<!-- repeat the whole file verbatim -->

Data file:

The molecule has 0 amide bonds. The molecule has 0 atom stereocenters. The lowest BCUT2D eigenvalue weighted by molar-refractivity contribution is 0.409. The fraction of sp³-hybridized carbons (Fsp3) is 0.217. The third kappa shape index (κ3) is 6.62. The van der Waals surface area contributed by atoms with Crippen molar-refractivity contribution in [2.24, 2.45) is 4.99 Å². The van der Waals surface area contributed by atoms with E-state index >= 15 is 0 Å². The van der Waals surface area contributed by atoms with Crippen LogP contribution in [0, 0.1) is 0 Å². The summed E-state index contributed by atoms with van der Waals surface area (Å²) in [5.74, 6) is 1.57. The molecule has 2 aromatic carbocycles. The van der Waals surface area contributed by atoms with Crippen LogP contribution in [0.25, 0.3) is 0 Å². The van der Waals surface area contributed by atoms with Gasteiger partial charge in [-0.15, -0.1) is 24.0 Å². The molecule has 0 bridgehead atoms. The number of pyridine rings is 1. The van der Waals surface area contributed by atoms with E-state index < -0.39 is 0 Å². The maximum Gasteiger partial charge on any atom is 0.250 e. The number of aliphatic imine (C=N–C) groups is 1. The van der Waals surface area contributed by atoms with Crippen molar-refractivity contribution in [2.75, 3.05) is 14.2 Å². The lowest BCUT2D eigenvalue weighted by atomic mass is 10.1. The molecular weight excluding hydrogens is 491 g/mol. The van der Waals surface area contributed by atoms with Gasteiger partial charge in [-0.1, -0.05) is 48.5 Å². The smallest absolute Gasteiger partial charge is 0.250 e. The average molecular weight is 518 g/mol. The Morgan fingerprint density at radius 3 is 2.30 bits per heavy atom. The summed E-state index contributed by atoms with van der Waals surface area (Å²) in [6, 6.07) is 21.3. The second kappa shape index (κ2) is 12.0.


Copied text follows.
The molecule has 0 amide bonds. The molecule has 0 atom stereocenters. The lowest BCUT2D eigenvalue weighted by molar-refractivity contribution is 0.409. The fraction of sp³-hybridized carbons (Fsp3) is 0.217. The third kappa shape index (κ3) is 6.62. The van der Waals surface area contributed by atoms with Crippen molar-refractivity contribution in [2.24, 2.45) is 4.99 Å². The van der Waals surface area contributed by atoms with E-state index >= 15 is 0 Å². The van der Waals surface area contributed by atoms with Crippen LogP contribution in [0, 0.1) is 0 Å². The summed E-state index contributed by atoms with van der Waals surface area (Å²) in [5.74, 6) is 1.57. The molecule has 2 aromatic carbocycles. The van der Waals surface area contributed by atoms with Crippen LogP contribution in [0.25, 0.3) is 0 Å². The van der Waals surface area contributed by atoms with Gasteiger partial charge in [-0.15, -0.1) is 24.0 Å². The molecule has 0 bridgehead atoms. The number of pyridine rings is 1. The van der Waals surface area contributed by atoms with E-state index < -0.39 is 0 Å². The maximum Gasteiger partial charge on any atom is 0.250 e. The number of aliphatic imine (C=N–C) groups is 1. The van der Waals surface area contributed by atoms with Crippen molar-refractivity contribution in [2.75, 3.05) is 14.2 Å². The lowest BCUT2D eigenvalue weighted by atomic mass is 10.1. The molecular weight excluding hydrogens is 491 g/mol. The van der Waals surface area contributed by atoms with Gasteiger partial charge in [-0.1, -0.05) is 48.5 Å². The smallest absolute Gasteiger partial charge is 0.250 e. The average molecular weight is 518 g/mol. The Morgan fingerprint density at radius 3 is 2.30 bits per heavy atom. The summed E-state index contributed by atoms with van der Waals surface area (Å²) in [6, 6.07) is 21.3. The second kappa shape index (κ2) is 12.0.